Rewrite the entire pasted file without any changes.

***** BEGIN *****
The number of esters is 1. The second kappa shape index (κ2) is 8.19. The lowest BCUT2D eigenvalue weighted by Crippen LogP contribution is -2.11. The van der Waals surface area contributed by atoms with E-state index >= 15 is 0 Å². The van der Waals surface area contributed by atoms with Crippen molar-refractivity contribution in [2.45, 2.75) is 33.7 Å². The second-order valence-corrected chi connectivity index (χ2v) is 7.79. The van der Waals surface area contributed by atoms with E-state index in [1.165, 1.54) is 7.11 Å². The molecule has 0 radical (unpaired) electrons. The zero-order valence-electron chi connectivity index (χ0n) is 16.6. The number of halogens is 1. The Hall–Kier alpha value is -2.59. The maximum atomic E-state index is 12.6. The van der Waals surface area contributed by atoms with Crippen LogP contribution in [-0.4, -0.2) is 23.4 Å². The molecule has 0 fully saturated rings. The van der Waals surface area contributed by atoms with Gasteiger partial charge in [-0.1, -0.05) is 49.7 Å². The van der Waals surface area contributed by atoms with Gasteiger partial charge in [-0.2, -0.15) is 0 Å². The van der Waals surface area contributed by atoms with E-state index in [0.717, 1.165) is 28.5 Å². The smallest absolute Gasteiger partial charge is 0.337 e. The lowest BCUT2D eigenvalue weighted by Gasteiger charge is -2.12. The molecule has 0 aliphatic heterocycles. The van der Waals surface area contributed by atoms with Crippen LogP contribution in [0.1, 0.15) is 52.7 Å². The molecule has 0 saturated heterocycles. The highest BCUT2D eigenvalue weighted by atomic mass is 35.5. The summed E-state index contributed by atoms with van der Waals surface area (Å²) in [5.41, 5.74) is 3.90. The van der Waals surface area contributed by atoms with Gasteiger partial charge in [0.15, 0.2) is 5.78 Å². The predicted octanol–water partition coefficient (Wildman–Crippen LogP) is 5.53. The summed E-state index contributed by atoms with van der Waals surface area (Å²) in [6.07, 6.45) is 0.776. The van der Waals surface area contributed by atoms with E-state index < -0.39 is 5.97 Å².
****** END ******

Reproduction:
The number of esters is 1. The second kappa shape index (κ2) is 8.19. The lowest BCUT2D eigenvalue weighted by Crippen LogP contribution is -2.11. The van der Waals surface area contributed by atoms with E-state index >= 15 is 0 Å². The van der Waals surface area contributed by atoms with Crippen molar-refractivity contribution in [2.45, 2.75) is 33.7 Å². The second-order valence-corrected chi connectivity index (χ2v) is 7.79. The van der Waals surface area contributed by atoms with E-state index in [1.165, 1.54) is 7.11 Å². The molecule has 0 radical (unpaired) electrons. The zero-order valence-electron chi connectivity index (χ0n) is 16.6. The number of halogens is 1. The Hall–Kier alpha value is -2.59. The maximum atomic E-state index is 12.6. The van der Waals surface area contributed by atoms with Crippen LogP contribution in [-0.4, -0.2) is 23.4 Å². The molecule has 0 fully saturated rings. The van der Waals surface area contributed by atoms with Gasteiger partial charge in [-0.1, -0.05) is 49.7 Å². The van der Waals surface area contributed by atoms with Gasteiger partial charge in [-0.2, -0.15) is 0 Å². The van der Waals surface area contributed by atoms with E-state index in [0.717, 1.165) is 28.5 Å². The smallest absolute Gasteiger partial charge is 0.337 e. The lowest BCUT2D eigenvalue weighted by Gasteiger charge is -2.12. The molecule has 0 aliphatic heterocycles. The van der Waals surface area contributed by atoms with Crippen LogP contribution in [0.1, 0.15) is 52.7 Å². The molecule has 0 saturated heterocycles. The highest BCUT2D eigenvalue weighted by atomic mass is 35.5. The summed E-state index contributed by atoms with van der Waals surface area (Å²) in [5.41, 5.74) is 3.90. The van der Waals surface area contributed by atoms with Gasteiger partial charge in [0.15, 0.2) is 5.78 Å². The predicted octanol–water partition coefficient (Wildman–Crippen LogP) is 5.53. The summed E-state index contributed by atoms with van der Waals surface area (Å²) in [6.07, 6.45) is 0.776. The van der Waals surface area contributed by atoms with E-state index < -0.39 is 5.97 Å².